June 16, 2020 | Criminal Defense |

What are Defenses to Battery in Kansas?

In Kansas, battery can either be charged as a misdemeanor or a felony depending on the circumstances involved. Simple battery is a Class B misdemeanor (unless committed against a law enforcement officer), while aggravated battery can range from a level 3 to a level 8 person felony. Section 21-5413 of the Kansas Statutes identifies several acts that can be prosecuted as simple or aggravated battery; and, when facing a battery charge, it is important to work with an experienced Johnson County battery lawyer to make sure you know the specific allegations at issue.

4 Potential Defenses to Simple and Aggravated Battery Charges in Kansas

Due to the wide variety of acts that can be prosecuted as battery under Section 21-5413, there are several potential defenses to misdemeanor and felony battery charges in Kansas as well. Some of these defenses are fact-specific, and asserting the wrong defense could potentially do more harm than good:

1. You Did Not Use a Deadly Weapon

For example, one form of aggravated battery involves, “knowingly causing bodily harm to another person with a deadly weapon.” If you had a weapon in your possession but you did not use it in inflicting bodily harm, then you may be able to avoid a conviction for aggravated battery. However, use of a deadly weapon is not an element of any form of simple battery. So, if you are facing a simple battery charge, attempting to show that you did not use a weapon will not provide any protection in your case.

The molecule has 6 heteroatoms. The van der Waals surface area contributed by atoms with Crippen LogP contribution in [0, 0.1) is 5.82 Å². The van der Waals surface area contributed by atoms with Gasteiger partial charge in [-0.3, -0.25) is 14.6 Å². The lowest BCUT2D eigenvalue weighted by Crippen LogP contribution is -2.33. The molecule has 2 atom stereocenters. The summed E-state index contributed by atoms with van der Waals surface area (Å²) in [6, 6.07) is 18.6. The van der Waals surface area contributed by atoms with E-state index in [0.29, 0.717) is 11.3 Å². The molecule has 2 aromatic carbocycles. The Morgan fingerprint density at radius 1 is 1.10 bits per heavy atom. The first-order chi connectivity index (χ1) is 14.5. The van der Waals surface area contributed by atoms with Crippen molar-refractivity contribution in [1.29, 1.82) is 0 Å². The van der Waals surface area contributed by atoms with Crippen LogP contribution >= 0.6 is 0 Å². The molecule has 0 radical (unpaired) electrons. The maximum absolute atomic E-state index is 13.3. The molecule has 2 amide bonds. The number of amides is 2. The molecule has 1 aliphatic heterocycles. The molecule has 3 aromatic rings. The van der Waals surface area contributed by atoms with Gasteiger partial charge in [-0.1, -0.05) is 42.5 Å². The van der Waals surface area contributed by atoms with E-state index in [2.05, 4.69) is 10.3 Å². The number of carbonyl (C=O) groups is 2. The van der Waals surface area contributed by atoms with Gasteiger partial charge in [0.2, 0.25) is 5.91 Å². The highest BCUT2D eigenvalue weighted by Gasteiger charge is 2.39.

2. You Did Not Act Knowingly or Recklessly

Simple battery and aggravated battery both require some level of criminal intent. Depending on the specific allegations involved, this could either mean acting “knowingly” or “recklessly.” If you have been accused of a form of battery that requires “knowing” conduct, then demonstrating that you were simply reckless may provide a defense. On the other hand, if you argue that you were being reckless when this is all that is required to establish guilt, then asserting this “defense” could lead to a conviction at trial.

3. You Did Not Cause “Great Bodily Harm”

Certain forms of battery require proof of “great bodily harm,” while others require proof of “bodily harm” or “disfigurement.” Arguing that you did not cause great bodily harm could mitigate the consequences of your arrest in some cases, but it could lead to a conviction in others.

4. You Did Not Cause “Bodily Harm”

Similarly, some forms of battery do not require proof of bodily harm at all. For example, under Section 21-5413(1)(2), simple battery can be charged for, “knowingly causing physical contact with another person when done in a rude, insulting or angry manner.” So, while demonstrating lack of bodily harm can provide a defense in some cases, it is not necessarily a complete defense to a charge of battery in Kansas.

Discuss Your Case with Johnson County Battery Lawyer Jerry Merrill

This list is nowhere near comprehensive of all of the potential defenses to battery in a Kansas criminal case. If you have been charged with battery, it is important that you discuss the facts of your case with an experienced attorney, and we encourage you to call us at 913-381-2085 or contact us online promptly for a free case evaluation.

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Merrill Law Firm

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7211 West 98th Terrace, Building 4, Suite 140
Overland Park, Kansas 66212

T. 913-381-2085 | F. 913-341-1130

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